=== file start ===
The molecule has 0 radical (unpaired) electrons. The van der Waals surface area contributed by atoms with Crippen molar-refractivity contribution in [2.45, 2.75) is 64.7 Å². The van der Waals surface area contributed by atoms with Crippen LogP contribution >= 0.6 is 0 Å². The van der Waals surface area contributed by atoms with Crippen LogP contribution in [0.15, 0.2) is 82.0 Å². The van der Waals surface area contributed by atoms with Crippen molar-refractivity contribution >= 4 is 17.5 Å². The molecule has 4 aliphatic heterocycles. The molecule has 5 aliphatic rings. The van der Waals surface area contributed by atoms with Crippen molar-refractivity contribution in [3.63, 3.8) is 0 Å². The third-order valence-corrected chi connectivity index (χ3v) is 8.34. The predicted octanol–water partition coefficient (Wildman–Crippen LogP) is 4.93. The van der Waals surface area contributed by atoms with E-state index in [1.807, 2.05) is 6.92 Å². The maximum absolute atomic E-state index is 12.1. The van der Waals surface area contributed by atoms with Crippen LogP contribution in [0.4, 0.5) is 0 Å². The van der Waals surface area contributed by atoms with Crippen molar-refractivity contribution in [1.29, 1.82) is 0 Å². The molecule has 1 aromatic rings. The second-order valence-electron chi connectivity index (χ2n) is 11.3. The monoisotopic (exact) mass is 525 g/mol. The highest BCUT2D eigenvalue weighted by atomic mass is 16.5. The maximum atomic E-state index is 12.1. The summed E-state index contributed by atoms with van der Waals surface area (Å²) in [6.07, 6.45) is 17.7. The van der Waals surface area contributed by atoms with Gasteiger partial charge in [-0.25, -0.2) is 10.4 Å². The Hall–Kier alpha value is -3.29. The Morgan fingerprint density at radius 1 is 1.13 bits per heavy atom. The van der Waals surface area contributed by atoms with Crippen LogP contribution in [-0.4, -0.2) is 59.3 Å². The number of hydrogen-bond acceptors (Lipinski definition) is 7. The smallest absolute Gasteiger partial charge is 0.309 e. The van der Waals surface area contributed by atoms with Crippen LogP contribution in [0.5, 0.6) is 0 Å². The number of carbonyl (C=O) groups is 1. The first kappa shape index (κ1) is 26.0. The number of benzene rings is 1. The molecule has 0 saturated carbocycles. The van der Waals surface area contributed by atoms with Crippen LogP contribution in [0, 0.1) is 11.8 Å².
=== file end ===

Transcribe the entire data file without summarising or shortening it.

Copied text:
The molecule has 0 radical (unpaired) electrons. The van der Waals surface area contributed by atoms with Crippen molar-refractivity contribution in [2.45, 2.75) is 64.7 Å². The van der Waals surface area contributed by atoms with Crippen LogP contribution >= 0.6 is 0 Å². The van der Waals surface area contributed by atoms with Crippen LogP contribution in [0.15, 0.2) is 82.0 Å². The van der Waals surface area contributed by atoms with Crippen molar-refractivity contribution >= 4 is 17.5 Å². The molecule has 4 aliphatic heterocycles. The molecule has 5 aliphatic rings. The van der Waals surface area contributed by atoms with Crippen molar-refractivity contribution in [3.63, 3.8) is 0 Å². The third-order valence-corrected chi connectivity index (χ3v) is 8.34. The predicted octanol–water partition coefficient (Wildman–Crippen LogP) is 4.93. The van der Waals surface area contributed by atoms with E-state index in [1.807, 2.05) is 6.92 Å². The maximum absolute atomic E-state index is 12.1. The van der Waals surface area contributed by atoms with Crippen LogP contribution in [0.4, 0.5) is 0 Å². The van der Waals surface area contributed by atoms with Crippen molar-refractivity contribution in [1.29, 1.82) is 0 Å². The molecule has 1 aromatic rings. The second-order valence-electron chi connectivity index (χ2n) is 11.3. The monoisotopic (exact) mass is 525 g/mol. The highest BCUT2D eigenvalue weighted by atomic mass is 16.5. The maximum atomic E-state index is 12.1. The summed E-state index contributed by atoms with van der Waals surface area (Å²) in [6.07, 6.45) is 17.7. The van der Waals surface area contributed by atoms with Gasteiger partial charge in [-0.25, -0.2) is 10.4 Å². The Hall–Kier alpha value is -3.29. The Morgan fingerprint density at radius 1 is 1.13 bits per heavy atom. The van der Waals surface area contributed by atoms with Crippen LogP contribution in [-0.4, -0.2) is 59.3 Å². The number of hydrogen-bond acceptors (Lipinski definition) is 7. The smallest absolute Gasteiger partial charge is 0.309 e. The van der Waals surface area contributed by atoms with Crippen LogP contribution in [0.5, 0.6) is 0 Å². The number of carbonyl (C=O) groups is 1. The first kappa shape index (κ1) is 26.0. The number of benzene rings is 1. The molecule has 0 saturated carbocycles. The van der Waals surface area contributed by atoms with Crippen LogP contribution in [0, 0.1) is 11.8 Å².